Whoop doesn’t have to play with the FDA because they are in the realm of sports performance, not health, but it seems to me a fine line. Nearly every quote from every trainer and coach in these sports wearables articles talks about keeping players healthy so they can play, so I’m guessing these are some blurred lines, as Robin Thicke might say.
In any event, one thing pro sports teams owners are good at (and also players’ agents) is making stadium-loads of money. And why shouldn’t this business use data to optimize its product selection and customer experience just like retail consumer businesses do? Yes, their products are human, or nearly so in the case of a few, prone to domestic violence, who should be removed from the game if you ask me. Oh, and DeMarcus Cousins. But it’s still a business and the essence of business improvement is data analytics. The better the athletes, the better the results, the happier and spendier the fans, the richer the owners. If wearables and biometric monitoring are essential parts of that equation, it seems quite reasonable to me that such tools be utilized.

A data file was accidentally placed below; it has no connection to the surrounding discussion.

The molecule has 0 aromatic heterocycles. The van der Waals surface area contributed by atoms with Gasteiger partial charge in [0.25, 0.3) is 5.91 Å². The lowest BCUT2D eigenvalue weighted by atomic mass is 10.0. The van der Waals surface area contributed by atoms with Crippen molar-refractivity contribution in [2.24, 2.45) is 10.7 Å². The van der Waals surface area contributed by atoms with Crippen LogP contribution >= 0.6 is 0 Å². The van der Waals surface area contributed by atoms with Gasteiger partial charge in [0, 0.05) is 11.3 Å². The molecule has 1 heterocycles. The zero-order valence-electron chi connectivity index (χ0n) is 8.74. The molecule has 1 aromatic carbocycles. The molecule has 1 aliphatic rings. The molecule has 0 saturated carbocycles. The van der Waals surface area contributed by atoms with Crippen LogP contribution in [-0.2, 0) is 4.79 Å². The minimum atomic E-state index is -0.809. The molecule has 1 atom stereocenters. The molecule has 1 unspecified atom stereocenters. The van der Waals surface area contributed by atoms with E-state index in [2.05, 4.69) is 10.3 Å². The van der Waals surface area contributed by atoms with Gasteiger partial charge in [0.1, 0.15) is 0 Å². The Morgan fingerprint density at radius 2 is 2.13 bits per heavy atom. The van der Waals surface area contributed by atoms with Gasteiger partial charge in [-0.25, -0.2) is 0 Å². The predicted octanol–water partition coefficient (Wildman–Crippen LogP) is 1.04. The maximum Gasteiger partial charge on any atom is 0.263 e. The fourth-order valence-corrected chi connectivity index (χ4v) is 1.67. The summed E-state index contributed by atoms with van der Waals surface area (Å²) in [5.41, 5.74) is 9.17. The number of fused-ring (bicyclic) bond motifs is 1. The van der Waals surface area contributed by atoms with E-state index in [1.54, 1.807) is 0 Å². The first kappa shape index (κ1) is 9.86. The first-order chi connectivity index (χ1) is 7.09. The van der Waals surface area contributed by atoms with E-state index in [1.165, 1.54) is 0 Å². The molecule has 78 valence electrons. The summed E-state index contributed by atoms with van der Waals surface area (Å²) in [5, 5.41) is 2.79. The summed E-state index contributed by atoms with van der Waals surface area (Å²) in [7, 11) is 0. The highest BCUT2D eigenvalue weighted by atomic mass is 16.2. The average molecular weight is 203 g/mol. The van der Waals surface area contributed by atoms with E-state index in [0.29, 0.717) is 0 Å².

But on the other hand, data privacy should also be maintained. Teams may decide to sign or bench or cut athletes based on their personal data, but it would be really questionable to report the substance of those decisions publicly. If this were healthcare, that would be a HIPAA violation and it’s probably only fair to extend those consumer protections (or something similar), imperfect as they may be, to the pro sports teams.
Couch potato update: Giants have been the Dodgers 9-6 (yay!). Now watching the Warriors play the Spurs in the GAME OF THE CENTURY, as it’s been billed by many. I can’t help but notice that Steph and Klay are missing more 3-point shots than usual. I wonder what their sleep and skin conductivity readings look like right now?